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UK defiant on Falklands sovereignty

By the CNN Wire Staff
Argentina lays claim not just to the Falkland islands but to any resources found there.
Argentina lays claim not just to the Falkland islands but to any resources found there.
  • UK has "no doubt" about sovereignty of Falkland Islands, government minister says
  • Argentine president asked that UK open negotiations on islands
  • Argentina and UK at odds over ownership of South Atlantic islands
  • Islands have been under British rule since 1833 but Argentina invaded in 1982

Madrid, Spain (CNN) -- The United Kingdom has "no doubt" about its sovereignty of the Falkland Islands, a British government minister said Tuesday.

The response comes after Argentine President Cristina Kirchner requested new talks with Britain over the disputed islands, which lie off Argentina's coast in the South Atlantic.

Speaking at a summit in Spain for countries of Europe, Latin America, and the Caribbean, British Foreign Office minister Jeremy Browne said British sovereignty is supported by the European Union.

"We have no doubt about our sovereignty over the Falkland Islands," said Browne, who is Britain's minister of state for Latin America. "The principle of self-determination as set out in the U.N. charter applies. There cannot be negotiation on sovereignty unless and until the Falkland Islanders so wish."

Kirchner asked at the summit that the United Kingdom open negotiations on the islands, repeating a request she first issued Friday to the new British government. The Falklands are known in Argentina as the Malvinas.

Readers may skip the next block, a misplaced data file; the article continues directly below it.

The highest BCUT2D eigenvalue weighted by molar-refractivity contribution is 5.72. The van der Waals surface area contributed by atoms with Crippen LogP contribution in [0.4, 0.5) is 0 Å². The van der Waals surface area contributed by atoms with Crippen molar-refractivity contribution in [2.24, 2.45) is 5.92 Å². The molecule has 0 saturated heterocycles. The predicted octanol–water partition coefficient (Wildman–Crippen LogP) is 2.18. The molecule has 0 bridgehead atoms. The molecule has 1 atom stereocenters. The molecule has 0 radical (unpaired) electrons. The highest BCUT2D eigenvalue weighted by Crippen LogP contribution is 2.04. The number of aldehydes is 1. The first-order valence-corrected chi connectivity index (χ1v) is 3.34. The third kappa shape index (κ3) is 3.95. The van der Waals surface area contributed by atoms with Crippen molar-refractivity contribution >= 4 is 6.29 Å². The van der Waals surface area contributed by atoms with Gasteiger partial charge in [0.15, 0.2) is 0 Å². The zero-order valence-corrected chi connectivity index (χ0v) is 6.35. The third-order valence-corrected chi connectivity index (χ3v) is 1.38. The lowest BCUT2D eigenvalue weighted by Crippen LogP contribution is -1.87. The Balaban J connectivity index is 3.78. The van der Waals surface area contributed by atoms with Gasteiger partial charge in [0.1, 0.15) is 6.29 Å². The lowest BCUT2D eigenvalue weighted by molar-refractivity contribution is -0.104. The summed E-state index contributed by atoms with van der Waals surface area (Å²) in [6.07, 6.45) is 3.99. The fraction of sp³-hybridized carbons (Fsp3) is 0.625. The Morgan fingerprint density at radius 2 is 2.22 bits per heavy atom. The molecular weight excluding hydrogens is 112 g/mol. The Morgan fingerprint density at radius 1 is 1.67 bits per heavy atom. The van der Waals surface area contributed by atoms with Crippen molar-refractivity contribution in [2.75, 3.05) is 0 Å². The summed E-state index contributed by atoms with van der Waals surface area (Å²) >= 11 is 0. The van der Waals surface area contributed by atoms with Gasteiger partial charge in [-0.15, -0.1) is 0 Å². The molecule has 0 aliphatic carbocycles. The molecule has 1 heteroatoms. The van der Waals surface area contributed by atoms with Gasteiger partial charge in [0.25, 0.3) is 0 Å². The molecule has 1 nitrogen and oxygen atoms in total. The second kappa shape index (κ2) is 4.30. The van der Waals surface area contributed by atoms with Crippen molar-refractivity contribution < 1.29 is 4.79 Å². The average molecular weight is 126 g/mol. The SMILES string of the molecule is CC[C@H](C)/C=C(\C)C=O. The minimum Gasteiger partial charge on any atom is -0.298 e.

Video: Falklands oil causes tension

"Let's please resume our negotiations in relation to sovereignty of the Malvinas Islands, as mandated by the resolution dictated in the United Nations since 1965 and which remains unenforced," Kirchner said, according to Argentina's TELAM news agency.

The 1965 U.N. resolution invites the British and Argentinian governments to negotiate and find a peaceful solution to the dispute over the islands.

Kirchner called the return to talks "an exercise in multilateralism that we need so much in the global political and economic order," TELAM said.

Discussions about the Falklands were not overshadowing other issues, however, Browne said.

"While we disagree with Argentina over the Falkland Islands, we have a close and productive relationship on a range of other issues, including on economic issues in the G20 and on climate change, sustainable development and counter-proliferation," he said.

The islands have been under British rule since 1833. Argentina invaded the Falklands in 1982, prompting a war in which more than 600 Argentinian and 255 British military personnel died.

Britain keeps a military presence on the islands, and the Falkland Islands government -- representing a population of about 2,500 -- says it remains committed to British sovereignty.

The dispute was rekindled in February after a British oil rig started drilling in the North Falkland Basin, about 60 miles (100 kilometers) north of the islands.

CNN's Arthur Brice in Atlanta, Georgia, contributed to this report.